Americans are fat. The latest obesity estimates reach as high as 30% of the population; and the future looks worse. There’s been much hand wringing over the years, with a new television show sprouting up every season imploring the obese to lose weight.
A new paper by researchers Charles Baum and Shin-Yi Chou provides a detailed look at the leading indicators of weight, using the National Longitudinal Survey of Youth from 1979 and 1997 to compare the habits, similarities and differences between people of the same age – just a quarter century apart.
The results aren’t pleasant: the largest effect on our recent weight gain? The decline in cigarette smoking.
Here’s the abstract:
We simultaneously estimate the effects of the various socio-economic factors on weight status, considering in our analysis many of the socio-economic factors that have been identified by other researchers as important influences on caloric imbalance: employment, physical activity at work, food prices, the prevalence of restaurants, cigarette smoking, cigarette prices and taxes, food stamp receipt, and urbanization. We use 1979- and 1997-cohort National Longitudinal Survey of Youth (NLSY) data, which allows us to compare the prevalence of obesity between cohorts surveyed roughly 25 years apart. Using the traditional Blinder-Oaxaca decomposition technique, we find that cigarette smoking has the largest effect: the decline in cigarette smoking explains about 2% of the increase in the weight measures. The other significant factors explain less.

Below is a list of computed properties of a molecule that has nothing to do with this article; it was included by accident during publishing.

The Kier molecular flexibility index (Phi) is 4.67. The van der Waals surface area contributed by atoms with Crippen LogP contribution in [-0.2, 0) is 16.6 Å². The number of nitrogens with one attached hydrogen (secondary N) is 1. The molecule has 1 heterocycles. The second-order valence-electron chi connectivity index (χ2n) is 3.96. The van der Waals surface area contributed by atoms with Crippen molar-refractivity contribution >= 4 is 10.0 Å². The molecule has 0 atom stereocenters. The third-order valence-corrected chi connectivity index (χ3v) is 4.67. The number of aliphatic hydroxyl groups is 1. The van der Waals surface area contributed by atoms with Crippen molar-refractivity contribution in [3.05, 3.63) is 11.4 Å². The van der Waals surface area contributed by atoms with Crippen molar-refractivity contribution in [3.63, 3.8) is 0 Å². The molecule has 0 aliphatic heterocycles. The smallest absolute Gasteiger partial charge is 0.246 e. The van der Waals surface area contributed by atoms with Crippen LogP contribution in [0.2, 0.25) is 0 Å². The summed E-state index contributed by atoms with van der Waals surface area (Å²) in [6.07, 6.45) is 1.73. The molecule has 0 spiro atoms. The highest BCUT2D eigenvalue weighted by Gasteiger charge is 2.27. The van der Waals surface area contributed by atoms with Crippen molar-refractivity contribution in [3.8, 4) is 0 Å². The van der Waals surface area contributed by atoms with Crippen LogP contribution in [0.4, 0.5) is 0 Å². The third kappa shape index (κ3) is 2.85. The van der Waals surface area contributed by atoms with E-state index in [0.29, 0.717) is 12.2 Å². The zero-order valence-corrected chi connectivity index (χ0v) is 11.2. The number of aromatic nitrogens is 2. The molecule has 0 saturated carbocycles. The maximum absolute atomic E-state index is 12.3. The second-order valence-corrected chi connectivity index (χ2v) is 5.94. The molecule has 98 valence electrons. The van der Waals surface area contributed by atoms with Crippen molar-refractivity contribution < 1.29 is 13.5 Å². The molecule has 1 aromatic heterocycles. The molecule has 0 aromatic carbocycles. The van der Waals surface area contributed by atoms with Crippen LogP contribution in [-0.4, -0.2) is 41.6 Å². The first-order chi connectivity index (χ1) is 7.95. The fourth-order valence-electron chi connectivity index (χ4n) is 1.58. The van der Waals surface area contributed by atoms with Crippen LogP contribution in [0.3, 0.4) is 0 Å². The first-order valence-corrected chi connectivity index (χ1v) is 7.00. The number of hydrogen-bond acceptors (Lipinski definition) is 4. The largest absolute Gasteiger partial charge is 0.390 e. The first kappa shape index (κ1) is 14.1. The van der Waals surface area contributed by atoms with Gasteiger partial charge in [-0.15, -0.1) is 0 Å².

The researchers examined differences in employment, physical activity at work, food prices, prevalence of restaurants, cigarette smoking, cigarette pricing, food stamp receipts and the prevalence of urban sprawl.
They found that: “(i) occupational fitness and strength demands significantly affect weight, (ii) cigarette smoking (and being a cigarette smoker) significantly decreases weight, (iii) food stamp receipt significantly increases weight, and (iv) urban sprawl significantly increases weight.” The decline in cigarette smoking, however, only makes up about 2% of weight increase, and the authors saw their criteria show only small percentage changes in weight measures as a whole, as opposed to other studies with much higher numbers.
The authors write: “Ultimately, the socio-economic and demographic factors examined in this analysis, whether considered individually or collectively, explain a minority of the increase in BMI, overweight, and obesity.”